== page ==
‘The north settlement’. Northtun [late 10th]11th;  Nortuna 1108 – 14, Norton from 1228. Norton was part of an episcopal estate with its caput at Stockton 2 miles to the South


Information about this place-name was supplied by Victor Watts by personal communication.


Early Landowners

In the 10th century Ulfcytel, son of the Earl of Northumberland, granted Norton to the Community of Cuthbert. Throughout the Middle Ages, the Bishops of Durham were lords of the manor of Norton. In the parish church are several memorials of the Davison family who were prominent landowners in the district.

See The Victoria History of the County of Durham vol.3 (ed.) William Page (1928)


An Early Mention

The holdings of the Bishop of Durham were listed in the 12th century document known as the Boldon Book. A translation can be found in The Victoria History of the County of Durham vol.1 (ed.) William Page (1905)

In Nortona there are 30 villeins, every man of whom holds 2 bovates (about 30 acres) . . . In the same vill 20 firmars hold 40 bovates and render for every 2 bovates half a mark (6s. 8d.), and they plough and harrow half an acre, and find 2 men for 2 days mowing, and the same number for carting hay. And all the firmars do 4 boon-days in the autumn with their entire household except the housewife, but he and his own household shall be quit. . . The mills have 8 acres and the meadows near the mill, and they render 20 marks. The pinder has 8 acres and thraves of corn of Norton, like the others, and renders 80 hens and 500 eggs.  Twelve cottars hold tofts and crofts in the same vill and 13 acres in the fields, and they render 16 shillings and scatter hay, which they rake and help in making hayricks and in stacking corn and hay. The toll of beer of Norton renders 5 shillings. And the whole vill renders 2 milch cows.”


An early mention of Norton in literature can be found in “History and Antiquities of the County Palatine of Durham” vol. 3, W. Hutchinson (1794).

“The beautiful village of Norton is near a mile in length, extending from north to south on the easy inclination of a hill; the church standing on the highest ground, at the north end of the town. There are many good houses in this place, built in the modern stile. The climate is good, and the soil fertile . . . This being a manor of the bishop’s, we find few instances in the records of freehold tenements: The greatest part of this district is held under church tenures.”


Selected Buildings

St. Mary’s (Anglo-Saxon tower, medieval nave, south transept and chancel)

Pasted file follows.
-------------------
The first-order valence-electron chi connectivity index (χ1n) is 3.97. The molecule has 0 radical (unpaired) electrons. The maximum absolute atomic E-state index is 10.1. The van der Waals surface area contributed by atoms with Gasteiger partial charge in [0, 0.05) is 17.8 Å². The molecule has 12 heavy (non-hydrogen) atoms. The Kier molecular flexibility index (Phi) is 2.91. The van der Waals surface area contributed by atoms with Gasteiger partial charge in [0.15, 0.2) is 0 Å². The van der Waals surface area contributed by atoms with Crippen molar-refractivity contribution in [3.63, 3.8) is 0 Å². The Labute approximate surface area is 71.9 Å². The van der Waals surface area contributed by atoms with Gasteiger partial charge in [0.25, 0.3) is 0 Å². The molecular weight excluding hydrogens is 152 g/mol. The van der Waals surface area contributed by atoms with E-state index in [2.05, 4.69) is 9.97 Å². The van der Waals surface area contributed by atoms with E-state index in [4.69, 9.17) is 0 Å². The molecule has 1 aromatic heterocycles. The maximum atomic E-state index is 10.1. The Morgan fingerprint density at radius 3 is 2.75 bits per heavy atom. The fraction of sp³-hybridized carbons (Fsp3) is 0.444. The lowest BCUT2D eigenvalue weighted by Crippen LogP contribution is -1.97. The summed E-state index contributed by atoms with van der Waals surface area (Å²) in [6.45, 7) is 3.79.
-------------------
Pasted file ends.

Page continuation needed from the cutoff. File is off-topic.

Friends’ Meeting House (1671 with rebuilding in 1902)

St. Mary’s Vicarage (1762)

Norton Hall (18th century)

Fox Almshouses (1897)

There are more than fifty grade II listed buildings in Norton.


A Few Lost Buildings

Norton Mill (A mill at Norton is mentioned in 1183) Largely destroyed in an air raid in 1940. Fully demolished in 1947.

Blakiston Hall (17th c.) demolished in the 1970s.

Norton House (Early 18th century) demolished c.1934.

Ragworth Hall (19th c.) demolished in the 1960s.

Board School (1872) demolished c. 1979.

Norton Station (1877) demolished in 1965.

The Avenue Cinema (c.1930) demolished in 2005.

William Newton School (1939) became an education centre: demolished in 2015.

Blakeston School (1973) demolished in 2013


Some People of Note

Bernard Gilpin (1516-1584) A theologian and preacher from Westmorland who became vicar of Norton in 1552. He is known as “The Apostle of the North”.

Jeremiah Moore (1696-1753) Having survived a period of slavery in Turkey, Moore came into a fortune and became known as a generous benefactor.

Polycarpus Taylor (1706-1781) A captain in the Royal Navy who saw action against the French in the West Indies. He was promoted to Rear Admiral and retired to live in Norton.

Christopher Middleton ( ? -1770) Born in Newton Bewley, he became a captain in the Hudson’s Bay Company and later in the Royal Navy. He searched for the North-West Passage. He died in norton.

Robert Gregory (1734-1774) Captain of H.M.S. Scarborough who saw action off Bermuda in 1768.

Anthony White (1781-1849) A surgeon, born in Norton, who became chief surgeon of the Westminster Hospital.

Thomas Jefferson Hogg (1792-1862) He was born in Norton House and spent his later years there. He became a close friend and biographer of the poet Shelley.

Norma Shaw (1937-2009) From Norton Bowling Club she went on to become world outdoor bowls champion in 1981 and world indoor bowls champion in 1997. Gary Pallister (1965-     )  A footballer who grew up in Norton. He played for Middlesbrough and was transferred to Manchester United in 1989, breaking the record for a fee between two British clubs. He played for England 22 times.


The Hearth Tax of 1666

According to the tax returns for 1666, 56 houses in Norton had one or two hearths, 9 had three hearths and 1 had 4 hearths. The highest taxpayers were “Will Kitching” (5 hearths), “Mr. Davison” (7 hearths) and “Sr Thomas Davisson” (17 hearths).